Elsewhere, regime and allied forces continued shelling areas in northwest Syria and brought military reinforcements to the contact lines with opposition and Islamist factions. In Dar’a, attacks by unidentified gunmen using small arms fire or IEDs against regime elements continued, while one suicide attack against regime forces was carried out by IS.
Last week in Iraq, there was a sharp increase in demonstrations in the first half of the week against the government’s continued failure to address the faulty water and electricity infrastructure across the country. These infrastructural issues have left some citizens without fresh water and without electricity in 50+ degree Celsius temperatures. Approximately half of all demonstration events throughout the week were peaceful.
Also in Iraq, a new rocket attack against US facilities located in Baghdad’s Green Zone was reported. Three rockets landed near the US embassy; the attack was later claimed by the Iranian-backed Usbat Al Thaireen group (Xinhua, 19 July 2020). For what is now the third week in a row, a US logistics convoy was targeted in an attack claimed by Ashab Al Kahf (Taghrib News, 25 July 2020). The Bismayah military base that houses Spanish troops as part of the US-led global coalition in Baghdad was also targeted by three rockets shortly before a handover of the base to Iraqi military forces was scheduled to take place. There were no reported fatalities, and the handover took place as planned (Basnews, 25 July 2020).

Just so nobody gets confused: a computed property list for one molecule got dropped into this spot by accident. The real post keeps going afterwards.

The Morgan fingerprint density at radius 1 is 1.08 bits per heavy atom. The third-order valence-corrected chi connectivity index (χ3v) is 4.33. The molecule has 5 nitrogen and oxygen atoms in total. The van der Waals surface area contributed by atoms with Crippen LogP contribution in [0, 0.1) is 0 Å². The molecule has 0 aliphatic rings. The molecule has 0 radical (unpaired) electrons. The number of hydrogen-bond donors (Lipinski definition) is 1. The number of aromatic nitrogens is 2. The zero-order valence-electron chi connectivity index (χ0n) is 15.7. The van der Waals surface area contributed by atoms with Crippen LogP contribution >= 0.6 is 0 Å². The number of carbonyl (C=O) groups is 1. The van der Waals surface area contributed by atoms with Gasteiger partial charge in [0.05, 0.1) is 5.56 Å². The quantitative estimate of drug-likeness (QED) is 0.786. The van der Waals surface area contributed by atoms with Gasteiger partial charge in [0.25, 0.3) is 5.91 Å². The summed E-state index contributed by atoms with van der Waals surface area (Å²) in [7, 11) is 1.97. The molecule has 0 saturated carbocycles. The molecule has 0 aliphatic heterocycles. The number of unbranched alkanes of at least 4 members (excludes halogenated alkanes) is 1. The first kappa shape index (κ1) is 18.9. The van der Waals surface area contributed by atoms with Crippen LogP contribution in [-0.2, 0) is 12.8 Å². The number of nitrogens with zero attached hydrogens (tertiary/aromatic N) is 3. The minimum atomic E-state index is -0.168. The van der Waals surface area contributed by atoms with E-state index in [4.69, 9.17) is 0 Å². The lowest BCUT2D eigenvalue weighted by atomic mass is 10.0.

Meanwhile, the Turkish military campaign against the Kurdistan Workers’ Party (PKK) continued in northern Iraq, with several airstrikes causing fires that burned vast areas of agricultural lands (Yaqein, 20 July 2020). On 19 July 2020, Turkish Security forces launched a ground operation named ‘Lightning-2 Clio’ against PKK militants in Turkey with the deployment of personnel in rural areas of Hakkari province (Beyaz Gazette, 20 July 2020). Operation ‘Lightning-3 Mt. Agri’ is now reportedly underway in eastern Agri and Igdir and northeastern Kars in Turkey (Daily Sabah, 27 July 2020).
Finally, in Israel, protests against PM Netanyahu have sharply increased and are primarily led by the ‘Black Flag’ movement calling for the resignation of the PM. Anger against the PM is growing due to allegations of corruption against him, as well as the government’s mismanagement of Israel’s second wave of coronavirus. On 25 July, Israeli police forcefully dispersed a protest against the PM, attended by thousands of protesters, with water cannons (Haaretz, 26 July 2020). The protest was held in front of the PM’s house in Jerusalem.